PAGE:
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The Bicycle With Which I Try to Emancipate Myself

Translated  by Katrina Hassan When the land lots were made and the dust was still in the air on the brand new streets of Ciudad Peronia, a family arrived and opened a tortilla shop and a bike rental business. To have those two businesses in a shanty town like this, full of poverty, these people had wealth. They had three indigenous employees that had three tortilla making shifts. The men of the house ran the bike rental business. They had dozens of bicycles. This was the beginning of the 90s. Nobody in the neighbourhood had money to rent a bike by…

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“Semitas” to soothe the soul

Translated  by Marvin Najarro “Grandma, speaking about ‘Comapa,’ do you know how  ‘semitas’ are made?” I asked my grandmother, after 17 years in the diaspora, of which even I was surprised. “How is it that, Negra?” I said to myself, “that you haven’t asked your grandmother the recipe for ‘semitas’ before.” My grandmother began to dictate the ingredients to me, for “semitas,” “pan de arroz,” “quesadillas” and “salporas.” I pulled out a sheet of paper and wrote them down.  “Figure out the sugar,” she told me, “add it depending on what your taste tells you. Depending on the amount of flour add…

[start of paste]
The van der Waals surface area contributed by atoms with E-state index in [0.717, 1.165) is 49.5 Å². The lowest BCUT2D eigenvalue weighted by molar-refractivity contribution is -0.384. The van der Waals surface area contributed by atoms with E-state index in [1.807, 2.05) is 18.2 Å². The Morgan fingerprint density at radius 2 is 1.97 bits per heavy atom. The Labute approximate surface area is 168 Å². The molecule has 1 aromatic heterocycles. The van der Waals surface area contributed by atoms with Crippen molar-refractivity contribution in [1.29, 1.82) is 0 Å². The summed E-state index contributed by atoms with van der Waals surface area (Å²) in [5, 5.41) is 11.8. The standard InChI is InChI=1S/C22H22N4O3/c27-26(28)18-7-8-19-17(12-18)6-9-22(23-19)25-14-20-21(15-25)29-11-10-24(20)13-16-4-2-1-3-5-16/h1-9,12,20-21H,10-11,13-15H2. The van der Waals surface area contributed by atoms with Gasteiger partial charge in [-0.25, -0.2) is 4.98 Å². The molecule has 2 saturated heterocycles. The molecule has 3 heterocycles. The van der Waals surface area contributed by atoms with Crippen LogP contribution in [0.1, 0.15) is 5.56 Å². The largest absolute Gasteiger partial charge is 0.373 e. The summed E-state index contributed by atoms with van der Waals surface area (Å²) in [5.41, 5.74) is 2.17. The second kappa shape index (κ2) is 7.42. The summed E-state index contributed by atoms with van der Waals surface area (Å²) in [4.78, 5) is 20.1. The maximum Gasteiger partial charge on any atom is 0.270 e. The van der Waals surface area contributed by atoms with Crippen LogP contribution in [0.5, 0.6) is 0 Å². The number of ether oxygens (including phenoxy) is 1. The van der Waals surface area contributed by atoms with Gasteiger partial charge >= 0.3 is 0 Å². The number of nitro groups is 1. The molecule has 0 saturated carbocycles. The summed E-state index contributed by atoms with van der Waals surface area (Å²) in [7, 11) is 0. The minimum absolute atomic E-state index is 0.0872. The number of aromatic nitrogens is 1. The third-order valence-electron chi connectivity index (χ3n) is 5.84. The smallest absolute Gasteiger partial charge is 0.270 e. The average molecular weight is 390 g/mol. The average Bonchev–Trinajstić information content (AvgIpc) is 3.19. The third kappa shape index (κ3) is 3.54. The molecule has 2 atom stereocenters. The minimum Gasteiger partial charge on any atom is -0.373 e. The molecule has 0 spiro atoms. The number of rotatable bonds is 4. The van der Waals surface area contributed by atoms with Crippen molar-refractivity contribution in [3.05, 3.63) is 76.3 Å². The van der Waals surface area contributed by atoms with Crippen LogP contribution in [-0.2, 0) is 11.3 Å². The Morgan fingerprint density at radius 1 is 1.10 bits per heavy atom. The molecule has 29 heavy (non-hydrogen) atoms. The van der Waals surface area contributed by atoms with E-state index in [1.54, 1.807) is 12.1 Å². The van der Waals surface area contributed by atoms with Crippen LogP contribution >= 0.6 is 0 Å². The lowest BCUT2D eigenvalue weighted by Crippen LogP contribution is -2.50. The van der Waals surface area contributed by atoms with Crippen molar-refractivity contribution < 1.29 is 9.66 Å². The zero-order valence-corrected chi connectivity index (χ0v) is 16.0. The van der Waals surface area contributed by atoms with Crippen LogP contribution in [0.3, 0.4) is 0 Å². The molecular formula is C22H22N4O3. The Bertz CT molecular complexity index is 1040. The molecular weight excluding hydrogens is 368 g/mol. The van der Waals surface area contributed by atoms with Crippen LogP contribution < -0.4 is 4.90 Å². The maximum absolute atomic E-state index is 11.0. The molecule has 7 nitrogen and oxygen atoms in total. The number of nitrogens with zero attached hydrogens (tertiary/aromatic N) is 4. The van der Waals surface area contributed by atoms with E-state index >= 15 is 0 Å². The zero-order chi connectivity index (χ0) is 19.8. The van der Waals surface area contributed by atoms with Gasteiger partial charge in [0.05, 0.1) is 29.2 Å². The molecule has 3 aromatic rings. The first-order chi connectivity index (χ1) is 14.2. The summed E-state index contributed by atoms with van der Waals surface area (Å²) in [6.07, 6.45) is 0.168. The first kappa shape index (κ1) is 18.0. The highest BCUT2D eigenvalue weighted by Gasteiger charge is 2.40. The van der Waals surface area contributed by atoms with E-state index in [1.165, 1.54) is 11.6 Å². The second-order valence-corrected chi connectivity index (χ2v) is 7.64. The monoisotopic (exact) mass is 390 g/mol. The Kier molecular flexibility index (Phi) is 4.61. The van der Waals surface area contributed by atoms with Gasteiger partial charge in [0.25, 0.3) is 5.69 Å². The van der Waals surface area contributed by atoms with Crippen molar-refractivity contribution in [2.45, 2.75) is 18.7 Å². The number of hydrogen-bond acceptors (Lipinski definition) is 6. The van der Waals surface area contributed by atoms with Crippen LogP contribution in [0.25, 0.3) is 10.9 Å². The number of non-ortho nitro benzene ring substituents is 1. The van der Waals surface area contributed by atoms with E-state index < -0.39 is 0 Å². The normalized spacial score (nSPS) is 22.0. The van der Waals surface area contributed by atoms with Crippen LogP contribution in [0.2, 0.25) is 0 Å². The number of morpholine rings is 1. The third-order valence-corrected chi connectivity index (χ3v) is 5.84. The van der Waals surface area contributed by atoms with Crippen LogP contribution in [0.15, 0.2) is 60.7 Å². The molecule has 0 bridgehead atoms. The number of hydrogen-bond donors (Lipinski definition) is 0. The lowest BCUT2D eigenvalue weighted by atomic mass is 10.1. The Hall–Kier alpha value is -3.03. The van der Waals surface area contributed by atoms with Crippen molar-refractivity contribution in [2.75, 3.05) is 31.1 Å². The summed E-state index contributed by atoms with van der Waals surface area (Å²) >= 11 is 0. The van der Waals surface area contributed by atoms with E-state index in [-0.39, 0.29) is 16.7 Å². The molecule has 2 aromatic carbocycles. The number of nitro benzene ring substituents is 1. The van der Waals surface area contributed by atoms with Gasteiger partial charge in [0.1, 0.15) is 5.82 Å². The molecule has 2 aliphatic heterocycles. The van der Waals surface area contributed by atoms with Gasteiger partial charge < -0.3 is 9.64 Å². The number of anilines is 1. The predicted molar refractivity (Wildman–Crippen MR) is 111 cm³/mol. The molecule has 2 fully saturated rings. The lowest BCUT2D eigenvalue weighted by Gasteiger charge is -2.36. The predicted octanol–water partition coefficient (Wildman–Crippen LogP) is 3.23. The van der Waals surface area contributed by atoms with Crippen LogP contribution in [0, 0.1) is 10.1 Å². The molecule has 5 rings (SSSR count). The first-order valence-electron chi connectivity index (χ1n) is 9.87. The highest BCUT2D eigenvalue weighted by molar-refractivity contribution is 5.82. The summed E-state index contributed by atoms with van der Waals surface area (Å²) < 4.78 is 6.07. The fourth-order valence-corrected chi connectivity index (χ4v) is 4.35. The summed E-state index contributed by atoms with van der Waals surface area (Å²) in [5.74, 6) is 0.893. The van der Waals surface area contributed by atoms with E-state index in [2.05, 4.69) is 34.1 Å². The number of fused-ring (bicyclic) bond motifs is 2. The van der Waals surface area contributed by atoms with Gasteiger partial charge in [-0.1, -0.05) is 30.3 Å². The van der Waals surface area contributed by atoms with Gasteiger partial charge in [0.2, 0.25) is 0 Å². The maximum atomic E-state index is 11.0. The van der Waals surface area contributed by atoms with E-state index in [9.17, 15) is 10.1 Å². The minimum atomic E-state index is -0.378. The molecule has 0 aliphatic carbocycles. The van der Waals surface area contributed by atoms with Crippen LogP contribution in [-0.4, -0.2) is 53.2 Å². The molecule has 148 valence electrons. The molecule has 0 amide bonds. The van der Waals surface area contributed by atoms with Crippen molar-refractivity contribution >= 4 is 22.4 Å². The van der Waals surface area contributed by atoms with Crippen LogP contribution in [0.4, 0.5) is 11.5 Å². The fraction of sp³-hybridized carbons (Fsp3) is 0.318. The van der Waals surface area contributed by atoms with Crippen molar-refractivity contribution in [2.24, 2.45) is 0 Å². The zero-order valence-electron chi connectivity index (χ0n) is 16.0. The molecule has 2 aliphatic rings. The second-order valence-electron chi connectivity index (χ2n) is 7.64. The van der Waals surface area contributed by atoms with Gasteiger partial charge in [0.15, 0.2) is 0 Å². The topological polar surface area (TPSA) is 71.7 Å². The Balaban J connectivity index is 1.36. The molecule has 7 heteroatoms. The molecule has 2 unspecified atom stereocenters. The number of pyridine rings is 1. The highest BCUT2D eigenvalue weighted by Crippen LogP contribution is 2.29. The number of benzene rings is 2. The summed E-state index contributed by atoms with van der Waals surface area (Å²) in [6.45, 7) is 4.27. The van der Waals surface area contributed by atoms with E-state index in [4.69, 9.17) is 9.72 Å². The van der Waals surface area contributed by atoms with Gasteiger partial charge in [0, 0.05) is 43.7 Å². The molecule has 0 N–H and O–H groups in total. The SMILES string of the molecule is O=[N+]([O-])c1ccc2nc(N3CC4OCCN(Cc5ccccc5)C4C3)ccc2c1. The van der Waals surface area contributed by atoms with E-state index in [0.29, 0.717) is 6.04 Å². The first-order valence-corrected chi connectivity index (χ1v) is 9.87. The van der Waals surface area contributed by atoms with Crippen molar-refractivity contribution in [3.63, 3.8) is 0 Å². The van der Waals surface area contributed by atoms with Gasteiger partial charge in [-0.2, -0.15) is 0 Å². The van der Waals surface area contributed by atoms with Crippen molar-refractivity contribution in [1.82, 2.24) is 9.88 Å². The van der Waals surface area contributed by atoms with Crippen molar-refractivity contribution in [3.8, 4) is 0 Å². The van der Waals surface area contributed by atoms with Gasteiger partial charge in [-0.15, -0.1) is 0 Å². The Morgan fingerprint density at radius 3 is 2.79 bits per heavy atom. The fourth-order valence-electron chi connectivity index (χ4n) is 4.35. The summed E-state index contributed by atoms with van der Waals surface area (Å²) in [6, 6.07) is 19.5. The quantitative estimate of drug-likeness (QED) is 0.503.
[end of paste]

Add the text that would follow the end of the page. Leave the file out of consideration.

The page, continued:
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Liliana López Foresi: To be good journalist one must learn. One does not learn to be a good person.

Translated  by Katrina Hassan This article belongs to The Insurgent Women series Liliana López Foresi, is a reference point to commitment in journalism. Her journalism is not one that is bribed, or that destroys, but resists and is has solidarity when everything goes wrong. She is a myth, a legend of journalism that many of the Argentinian oligarchs have tried to fade out through time. If people think about ethical, humane, indispensable, responsible, gender focused journalism in Argentina, the sole representative is Liliana López Foresi. If Liliana López Foresi is so important for the journalistic feminine base and political opinion in…

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The Amnesia of a Defeated Country

Translated  by Marvin Najarro Without going any farther, there is the defeated country, which if we take into account all the things that happened during the dictatorship, at this point in time, instead of neoliberalism and forgetfulness, society should have opted for the rebuilding of its social fabric, imprisoning those who committed crimes against humanity, and the rebuilding of its infrastructure.    But instead, it is an emaciated country. The same vulturelike society has dedicated itself to deny the genocide; to denigrate the relatives of the victims of the Internal Armed Conflict; and to see with apathy how the state is dismantled…